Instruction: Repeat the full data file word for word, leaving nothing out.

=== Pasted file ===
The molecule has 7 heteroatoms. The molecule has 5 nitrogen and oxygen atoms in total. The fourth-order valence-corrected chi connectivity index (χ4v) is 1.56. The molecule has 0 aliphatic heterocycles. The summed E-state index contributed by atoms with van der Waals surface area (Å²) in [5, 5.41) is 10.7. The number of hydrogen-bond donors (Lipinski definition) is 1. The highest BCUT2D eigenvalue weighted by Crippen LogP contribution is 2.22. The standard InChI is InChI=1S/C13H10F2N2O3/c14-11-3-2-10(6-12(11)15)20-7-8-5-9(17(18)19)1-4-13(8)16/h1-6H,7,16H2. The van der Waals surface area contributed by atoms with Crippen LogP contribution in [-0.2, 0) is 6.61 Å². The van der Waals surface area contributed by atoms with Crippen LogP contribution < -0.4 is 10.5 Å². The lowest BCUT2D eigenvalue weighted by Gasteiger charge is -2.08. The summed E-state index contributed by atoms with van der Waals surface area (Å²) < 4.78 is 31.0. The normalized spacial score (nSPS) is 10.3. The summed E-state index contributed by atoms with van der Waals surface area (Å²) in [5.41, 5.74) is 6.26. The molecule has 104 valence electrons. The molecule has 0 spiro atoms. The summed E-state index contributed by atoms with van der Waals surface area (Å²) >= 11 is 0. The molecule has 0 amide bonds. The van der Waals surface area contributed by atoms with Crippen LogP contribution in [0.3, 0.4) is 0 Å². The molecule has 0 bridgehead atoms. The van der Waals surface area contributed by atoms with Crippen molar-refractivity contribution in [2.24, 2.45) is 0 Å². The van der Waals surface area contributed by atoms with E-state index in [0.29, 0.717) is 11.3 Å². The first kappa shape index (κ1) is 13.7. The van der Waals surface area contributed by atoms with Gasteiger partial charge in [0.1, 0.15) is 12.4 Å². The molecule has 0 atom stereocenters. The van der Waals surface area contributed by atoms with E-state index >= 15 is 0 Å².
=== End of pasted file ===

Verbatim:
The molecule has 7 heteroatoms. The molecule has 5 nitrogen and oxygen atoms in total. The fourth-order valence-corrected chi connectivity index (χ4v) is 1.56. The molecule has 0 aliphatic heterocycles. The summed E-state index contributed by atoms with van der Waals surface area (Å²) in [5, 5.41) is 10.7. The number of hydrogen-bond donors (Lipinski definition) is 1. The highest BCUT2D eigenvalue weighted by Crippen LogP contribution is 2.22. The standard InChI is InChI=1S/C13H10F2N2O3/c14-11-3-2-10(6-12(11)15)20-7-8-5-9(17(18)19)1-4-13(8)16/h1-6H,7,16H2. The van der Waals surface area contributed by atoms with Crippen LogP contribution in [-0.2, 0) is 6.61 Å². The van der Waals surface area contributed by atoms with Crippen LogP contribution < -0.4 is 10.5 Å². The lowest BCUT2D eigenvalue weighted by Gasteiger charge is -2.08. The summed E-state index contributed by atoms with van der Waals surface area (Å²) < 4.78 is 31.0. The normalized spacial score (nSPS) is 10.3. The summed E-state index contributed by atoms with van der Waals surface area (Å²) in [5.41, 5.74) is 6.26. The molecule has 104 valence electrons. The molecule has 0 spiro atoms. The summed E-state index contributed by atoms with van der Waals surface area (Å²) >= 11 is 0. The molecule has 0 amide bonds. The van der Waals surface area contributed by atoms with Crippen LogP contribution in [0.3, 0.4) is 0 Å². The molecule has 0 bridgehead atoms. The van der Waals surface area contributed by atoms with Crippen molar-refractivity contribution in [2.24, 2.45) is 0 Å². The van der Waals surface area contributed by atoms with E-state index in [0.29, 0.717) is 11.3 Å². The first kappa shape index (κ1) is 13.7. The van der Waals surface area contributed by atoms with Gasteiger partial charge in [0.1, 0.15) is 12.4 Å². The molecule has 0 atom stereocenters. The van der Waals surface area contributed by atoms with E-state index >= 15 is 0 Å².